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Lieutenant Brady’s article won the Naval Submarine League Essay Prize for Submarine Officer Advanced Course 97101.

Fires are a submarine’s worst enemy. From the acrid odors we have all smelled to the inferno that engulfed BONEFISH, fires have touched every one of us and will continue to challenge our ability to survive in the submarine world. Although the Naval Sea Systems Command and Naval Research Laboratory (NRL) have done an adequate job on promulgating NSTM SSS volume 2 (Submarine Fire Fighting), much more can be done with existing resources to improve fighting fires on submarines.

Compared to other disasters onboard ship, fire presents one of the most likely paths of removing a submarine’s warfighting capability. Most systems (electrical, integrity of hull) have redundant backups. Loss of electrical power on David Bushnell’s TURTLE (the world’s first submarine), would not have been so traumatic, but on today’s micro-switch/micro-chip operated boats this could be a huge disaster. At hundreds of feet deep, with no lights or depth control, the submarine is certainly in peril. Yet, we have all handled this casualty. Backing up our ship’s service turbine generator is another turbine generator, a large storage battery, and a diesel generator. Engineers created levels of redundancy, protecting the submarine from an electrical power failure. Flooding is another serious casualty. Again, through redundancy of hull and backup valves, remotely operated flood control valves, and an emergency ballast tank blow system, the impact of the casualty is minimized on the ship’s mission. The potential flooding hazard is also minimized by the continual surveillance of attentive watchstanders. Submarine fires on the other hand, happen without warning with no redundant protections.

Submarine fires are awesome. In less than two minutes, a compartment can be over pressurized. In a minute, visibility reduces to near zero. It takes no time at all before the atmosphere is completely toxic and the tissue in our lungs seers at 160°F. The compartment temperatures quickly achieve flashover levels of 1100°F. The submarine with all of its combustibles from oil and HP air. to electronics and weapons becomes a time bomb; the crew is the only EOD team available.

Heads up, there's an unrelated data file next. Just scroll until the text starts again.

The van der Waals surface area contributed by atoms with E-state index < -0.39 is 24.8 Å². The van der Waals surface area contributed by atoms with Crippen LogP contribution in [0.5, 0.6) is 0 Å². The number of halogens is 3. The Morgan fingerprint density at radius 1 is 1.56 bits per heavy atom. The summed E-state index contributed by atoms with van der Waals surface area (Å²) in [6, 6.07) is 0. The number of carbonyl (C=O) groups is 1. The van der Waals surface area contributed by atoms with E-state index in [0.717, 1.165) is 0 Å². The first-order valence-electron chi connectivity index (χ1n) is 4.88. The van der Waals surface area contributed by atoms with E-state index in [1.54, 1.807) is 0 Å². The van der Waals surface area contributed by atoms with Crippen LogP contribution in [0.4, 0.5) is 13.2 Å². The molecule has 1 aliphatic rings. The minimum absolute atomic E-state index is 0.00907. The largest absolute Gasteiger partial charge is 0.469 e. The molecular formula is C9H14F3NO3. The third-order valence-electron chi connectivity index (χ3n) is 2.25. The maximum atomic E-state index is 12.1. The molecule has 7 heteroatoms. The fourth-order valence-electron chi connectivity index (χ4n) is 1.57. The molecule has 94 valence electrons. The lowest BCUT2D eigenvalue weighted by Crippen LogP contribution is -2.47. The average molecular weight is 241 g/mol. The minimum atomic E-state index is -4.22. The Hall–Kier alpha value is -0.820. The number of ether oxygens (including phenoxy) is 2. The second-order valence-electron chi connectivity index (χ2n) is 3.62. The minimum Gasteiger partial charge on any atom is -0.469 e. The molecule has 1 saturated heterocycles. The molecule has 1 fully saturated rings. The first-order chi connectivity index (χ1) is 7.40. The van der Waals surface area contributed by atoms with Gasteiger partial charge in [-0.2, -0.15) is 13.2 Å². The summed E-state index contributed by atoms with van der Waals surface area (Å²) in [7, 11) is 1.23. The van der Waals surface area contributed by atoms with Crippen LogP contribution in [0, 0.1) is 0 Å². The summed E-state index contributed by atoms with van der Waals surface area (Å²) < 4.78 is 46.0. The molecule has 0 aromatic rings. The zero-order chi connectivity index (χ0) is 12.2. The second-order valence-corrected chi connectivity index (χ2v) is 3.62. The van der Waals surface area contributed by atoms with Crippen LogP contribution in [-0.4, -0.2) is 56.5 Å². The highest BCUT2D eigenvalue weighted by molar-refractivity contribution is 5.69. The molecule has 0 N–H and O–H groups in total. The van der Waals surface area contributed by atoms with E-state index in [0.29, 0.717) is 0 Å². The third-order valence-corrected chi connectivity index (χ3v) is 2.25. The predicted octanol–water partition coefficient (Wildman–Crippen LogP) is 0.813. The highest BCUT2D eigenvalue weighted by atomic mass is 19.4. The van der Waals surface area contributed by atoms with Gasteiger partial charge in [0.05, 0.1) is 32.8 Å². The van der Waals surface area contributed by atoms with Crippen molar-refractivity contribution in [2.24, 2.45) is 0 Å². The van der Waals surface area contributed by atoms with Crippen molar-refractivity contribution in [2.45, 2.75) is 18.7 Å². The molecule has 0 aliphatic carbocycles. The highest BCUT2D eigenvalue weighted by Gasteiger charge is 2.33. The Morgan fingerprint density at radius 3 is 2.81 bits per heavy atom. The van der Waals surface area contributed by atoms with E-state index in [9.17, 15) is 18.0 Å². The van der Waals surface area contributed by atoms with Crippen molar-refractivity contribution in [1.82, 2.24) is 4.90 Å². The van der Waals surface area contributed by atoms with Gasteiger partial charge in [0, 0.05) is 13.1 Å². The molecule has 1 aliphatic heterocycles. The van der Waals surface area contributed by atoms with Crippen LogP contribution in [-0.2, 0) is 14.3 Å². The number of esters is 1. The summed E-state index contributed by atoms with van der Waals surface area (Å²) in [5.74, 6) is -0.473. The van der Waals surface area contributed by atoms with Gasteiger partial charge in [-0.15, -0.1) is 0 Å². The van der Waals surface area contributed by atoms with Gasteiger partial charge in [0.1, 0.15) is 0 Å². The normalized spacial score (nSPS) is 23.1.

Each submarine crew learns the basic NSTM 555 knowledge. From this they each develop their own strategy on combating fires. Each ship varies this attack plan as it sees fit and coordinates its resources in the best array it knows how. Some COs envision this coordination as an a.flowing of effort toward the fire from all parts of the ship. This coordination of resources and flow of effort is the art of fire fighting. The engine room will still overpressure in two minutes, the temperatures will still reach l lOO°F very shortly: these things will not change. How your boat eventually extinguishes the fire and gets back to fighting the war may be considerably different from mine though.

Naval Submarine Base New London and Submarine School have an excellent opportunity to conduct controlled experiments testing the effectiveness of submarine crews’ coordination of resources, flow of effort. or art of fire fighting. With approximate! y one-third of the entire U.S. submarine fleet home ported in New London providing an ample source of participants and the award winning” SubScol Fire Fighting Trainer. the factors are right for change. The Fire Fighting Trainer could be an excellent extension of the NRL. My suggestion is that the trainer not only promulgate basic guidance, but conduct research using actual submarine crews and their methods in the controlled setting of the trainer.